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I'm a non-native English speaker. I read this sentence on a magazine article on Googie style: "One of the key things about this style is that it wasn't for wealthy people's houses. Googie brought the spirit of the modern age to the daily life"

Why did the journalist write "brought to" and not "brought into"? Is that correct?

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Both are correct, and there is not much difference. I assume the author used the word "to" because it could imply a sense of introduction. For example:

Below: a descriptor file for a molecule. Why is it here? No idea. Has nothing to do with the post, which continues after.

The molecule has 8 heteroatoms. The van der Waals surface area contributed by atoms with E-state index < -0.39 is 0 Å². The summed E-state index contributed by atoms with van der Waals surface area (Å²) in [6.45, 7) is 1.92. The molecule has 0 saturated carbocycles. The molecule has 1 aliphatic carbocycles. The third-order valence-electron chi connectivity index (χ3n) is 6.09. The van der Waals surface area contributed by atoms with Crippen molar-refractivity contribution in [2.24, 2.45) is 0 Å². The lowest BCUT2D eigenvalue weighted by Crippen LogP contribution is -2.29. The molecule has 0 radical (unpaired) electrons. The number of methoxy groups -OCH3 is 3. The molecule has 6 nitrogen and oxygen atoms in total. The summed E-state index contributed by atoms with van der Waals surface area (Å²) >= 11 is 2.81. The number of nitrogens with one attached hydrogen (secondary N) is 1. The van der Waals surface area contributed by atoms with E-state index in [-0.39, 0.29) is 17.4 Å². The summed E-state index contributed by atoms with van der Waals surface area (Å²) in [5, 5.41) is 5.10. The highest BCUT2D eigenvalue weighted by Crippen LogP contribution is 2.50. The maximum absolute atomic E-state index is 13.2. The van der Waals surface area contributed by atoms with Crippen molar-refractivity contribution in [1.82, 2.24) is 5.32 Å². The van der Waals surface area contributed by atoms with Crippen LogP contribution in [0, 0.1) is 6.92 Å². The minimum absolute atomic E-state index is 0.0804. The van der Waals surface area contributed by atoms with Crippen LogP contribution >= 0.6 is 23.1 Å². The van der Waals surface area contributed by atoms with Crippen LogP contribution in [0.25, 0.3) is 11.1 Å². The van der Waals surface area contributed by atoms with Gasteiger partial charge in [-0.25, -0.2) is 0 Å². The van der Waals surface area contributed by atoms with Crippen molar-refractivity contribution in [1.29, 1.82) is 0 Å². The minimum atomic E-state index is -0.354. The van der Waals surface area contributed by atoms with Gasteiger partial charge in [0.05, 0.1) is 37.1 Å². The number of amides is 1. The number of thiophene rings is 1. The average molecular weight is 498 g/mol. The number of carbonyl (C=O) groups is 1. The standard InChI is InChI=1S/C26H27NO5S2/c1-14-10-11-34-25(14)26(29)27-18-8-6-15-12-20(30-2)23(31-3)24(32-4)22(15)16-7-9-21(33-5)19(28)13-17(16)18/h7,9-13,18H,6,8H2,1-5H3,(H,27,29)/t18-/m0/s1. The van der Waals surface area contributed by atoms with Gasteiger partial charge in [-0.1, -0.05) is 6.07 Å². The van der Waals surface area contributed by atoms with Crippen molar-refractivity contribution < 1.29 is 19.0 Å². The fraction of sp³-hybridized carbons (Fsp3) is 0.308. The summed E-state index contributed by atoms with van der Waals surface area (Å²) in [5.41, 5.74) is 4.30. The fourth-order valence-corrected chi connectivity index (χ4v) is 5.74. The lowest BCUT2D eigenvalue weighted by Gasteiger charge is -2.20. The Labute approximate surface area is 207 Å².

the spirit of the modern age was introduced TO their daily life.

It is an initial encounter, whereas "into" gives a feeling of the "spirit" being apart of their life.

Again, they can be used interchangeably, so this is most likely just over-analyzing the sentence in an attempt to answer the question: "Why did the journalist write 'brought to' and not 'brought into'?"

In short: Yes, it is correct, but only the author knows why they chose the verbiage that they did.

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    Only when speaking metaphorically, as this does. Literally, "brought into" has to indicate that something was brought inside something else.
    – Mary
    Mar 20, 2022 at 0:05
  • @Mary worth noting, thanks!
    – Eli Harold
    Mar 21, 2022 at 13:26

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